Some academic leaders believe that a studied nonpartisan stance or political neutrality are essential to scholarly integrity. The concern is understandable, but I believe misplaced. One can find shoddy research motivated by political bias. There is plenty of research motivated by financial conflicts, by the desire for professional advancement, by disciplinary conformity, by relationships with policymakers and funders, and by the simple human desire to hype minor or statistically questionable results. In any event, political bias is no less likely or destructive when it is furtive or submerged.

Be True to Yourself

I submit this essay two years to the day after publishing an article in The Nation making the case for nonviolent civil disobedience should our federal government move to deport young undocumented immigrants who participate in the Deferred Action for Childhood Arrivals (DACA) program.3

That article explained why I believed I should chain myself to the federal courthouse should such policies come to pass. It also considered more prosaic matters. I noted conversations I had with a university official, who explained that as long as I didn’t damage university property, neglect my teaching, or charge jail time to an NIH grant, I would likely be fine. I was protected by my university’s commitment to free speech and by the immense privilege of my academic tenure. How else might my personal and professional life change if I went to jail? What might happen to my next NIH grant? I hope to never know.

Advocacy comes from a very personal place. My own path is influenced by the past 15 years of caring for a disabled loved one who relies on Social Security and Medicaid.4 In a just society, we all protect each other from life risks that would crush any one of us, were we forced to face them alone. The American taxpayer had my back when a family tragedy struck. Advocating for others who lack my platform and my privilege is my way to pass it on.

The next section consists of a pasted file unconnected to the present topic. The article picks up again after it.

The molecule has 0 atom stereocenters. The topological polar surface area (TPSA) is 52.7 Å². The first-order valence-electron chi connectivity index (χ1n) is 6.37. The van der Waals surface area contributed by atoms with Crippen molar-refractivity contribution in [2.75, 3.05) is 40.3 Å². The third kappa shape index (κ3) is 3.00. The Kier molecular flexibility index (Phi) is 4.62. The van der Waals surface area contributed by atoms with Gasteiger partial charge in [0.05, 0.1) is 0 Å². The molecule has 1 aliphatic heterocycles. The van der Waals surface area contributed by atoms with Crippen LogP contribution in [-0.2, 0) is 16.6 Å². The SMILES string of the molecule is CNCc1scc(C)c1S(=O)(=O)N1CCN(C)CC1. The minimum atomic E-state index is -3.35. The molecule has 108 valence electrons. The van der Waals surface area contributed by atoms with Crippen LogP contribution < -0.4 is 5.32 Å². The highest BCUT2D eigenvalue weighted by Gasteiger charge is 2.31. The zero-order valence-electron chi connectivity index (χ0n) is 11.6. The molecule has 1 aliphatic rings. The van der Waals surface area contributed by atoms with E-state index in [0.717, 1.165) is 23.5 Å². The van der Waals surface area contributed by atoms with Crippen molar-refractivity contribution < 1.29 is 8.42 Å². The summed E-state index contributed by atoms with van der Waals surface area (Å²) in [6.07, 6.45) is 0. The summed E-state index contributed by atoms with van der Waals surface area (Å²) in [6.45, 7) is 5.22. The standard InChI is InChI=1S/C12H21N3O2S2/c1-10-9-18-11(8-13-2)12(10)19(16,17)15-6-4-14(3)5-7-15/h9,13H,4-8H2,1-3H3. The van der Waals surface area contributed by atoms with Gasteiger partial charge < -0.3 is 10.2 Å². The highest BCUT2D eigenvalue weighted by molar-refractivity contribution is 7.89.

References

  1. KahanDM. Ideology, motivated reasoning, and cognitive reflection: an experimental study. Judgm Decis Mak. 2013;8:407-424.
  2. Taubman SL,AllenHA,Wright BJ, Baicker K, and Finkelstein AM. Medicaid increases emergency-department use: evidence from Oregon’s Health Insurance Experiment. Science. 2014;343(6168):263-268.
  3. Pollack H. Thinking about committing civil disobedience in the age of Trump. The Nation. December 21, 2016. https://www.thenation.com/article/thinking-about-committing-civil-disobedience-in-the-age-of-trump/. Accessed December 20, 2018.
  4. Pollack VP, Pollack HA. Bringing Vincent home. Health Aff (Millwood). 2006;25(1):231-236.

About the Author

Harold Pollack, PhD, is the Helen Ross Professor of Social Service Administration at the University of Chicago. He is faculty codirector of the University of Chicago Crime Lab and the University of Chicago Health Lab. He researches services for severely disadvantaged populations for individuals at the interface between Medicaid and the criminal justice system.